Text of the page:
Circulation: 23% heart failure patients return to hospital in 30 days
Almost a quarter of heart failure patients with Medicare are back in the hospital within a month after discharge, researchers reported in the Nov. 11 issue of Circulation: Heart Failure.

Each year, from 2004 through 2006, more than a half million Medicare recipients over the age of 65 went to the hospital for heart failure and were discharged alive. And each year, about 23 percent returned to the hospital within 30 days, “signaling a need to improve care,” researchers said.

Readmission rates for all causes were almost identical all three years, according to Joseph S. Ross, MD, an assistant professor of geriatrics and palliative medicine at Mount Sinai School of Medicine in New York City, and colleagues.

"I was hoping for improvement and was disappointed to find that was not the case," said Ross. "Despite the increased focus on the need to reduce readmissions, about a quarter of patients are back into the hospital within 30 days."

The authors explained that before discharge, heart failure patients should receive written information on:
  • Eating a proper diet;
  • Engaging in appropriate physical activity;
  • Taking medicines correctly;
  • Monitoring weight; and
  • Knowing what to do if their symptoms worsen.

However, the current U.S. fee system doesn't encourage a focus on prevention, the researchers pointed out. In their analysis, they reported that doctors and hospitals are financially awarded more for treating and hospitalizing patients, not for preventing hospitalizations through such strategies as disease management.

"Physicians aren't paid to coordinate care," Ross said. "Physicians are busy seeing patients and that's what they're paid to do. If we want to deliver better care, this trend is what we need to address."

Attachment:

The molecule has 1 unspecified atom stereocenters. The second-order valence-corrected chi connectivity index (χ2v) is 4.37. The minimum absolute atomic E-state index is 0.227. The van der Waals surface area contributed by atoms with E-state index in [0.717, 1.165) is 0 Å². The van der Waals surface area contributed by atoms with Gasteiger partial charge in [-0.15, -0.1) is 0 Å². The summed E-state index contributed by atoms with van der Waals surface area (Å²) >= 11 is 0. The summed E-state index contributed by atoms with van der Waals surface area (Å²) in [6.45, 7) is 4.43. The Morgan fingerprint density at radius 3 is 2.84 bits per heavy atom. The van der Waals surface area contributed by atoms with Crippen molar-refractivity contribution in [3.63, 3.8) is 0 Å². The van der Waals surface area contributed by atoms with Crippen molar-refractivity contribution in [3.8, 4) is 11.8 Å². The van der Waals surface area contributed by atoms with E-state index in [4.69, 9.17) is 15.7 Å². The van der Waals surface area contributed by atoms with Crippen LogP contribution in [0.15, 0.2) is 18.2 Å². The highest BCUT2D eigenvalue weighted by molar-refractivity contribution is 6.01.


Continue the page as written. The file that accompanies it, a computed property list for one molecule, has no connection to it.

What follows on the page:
Another barrier to optimal care is a lack of communication between doctors who care for patients in the hospital and the patients' regular physicians who help patients manage their chronic disease, Ross said. The disruption to the continuum of care can negatively affect the patient.

The average age of patients in the study was 80 years and more than half (57 percent) were women, according to the authors. Most patients had multiple chronic diseases: 60 percent had heart arrhythmias; 73 percent had atherosclerosis; 49 percent had diabetes; and 29 percent had kidney failure.

"Coming back and forth into the hospital isn't good for patients, and it isn't good for the healthcare system," said Ross, who is planning to research the reasons heart failure patients are readmitted to the hospital. "This is a tremendous challenge."

Findings of the study are important for patients and hospitals, Ross said.

"Patients should use this information to vet hospitals, to look at the quality of care delivered there and ask questions about the care they receive," he said. "Hospitals should consider the rehospitalization rate a grade which, from these findings, needs improvement."

The Centers for Medicare & Medicaid Services (CMS) funded the study. In July, the agency began publicly reporting information on readmissions for heart failure patients.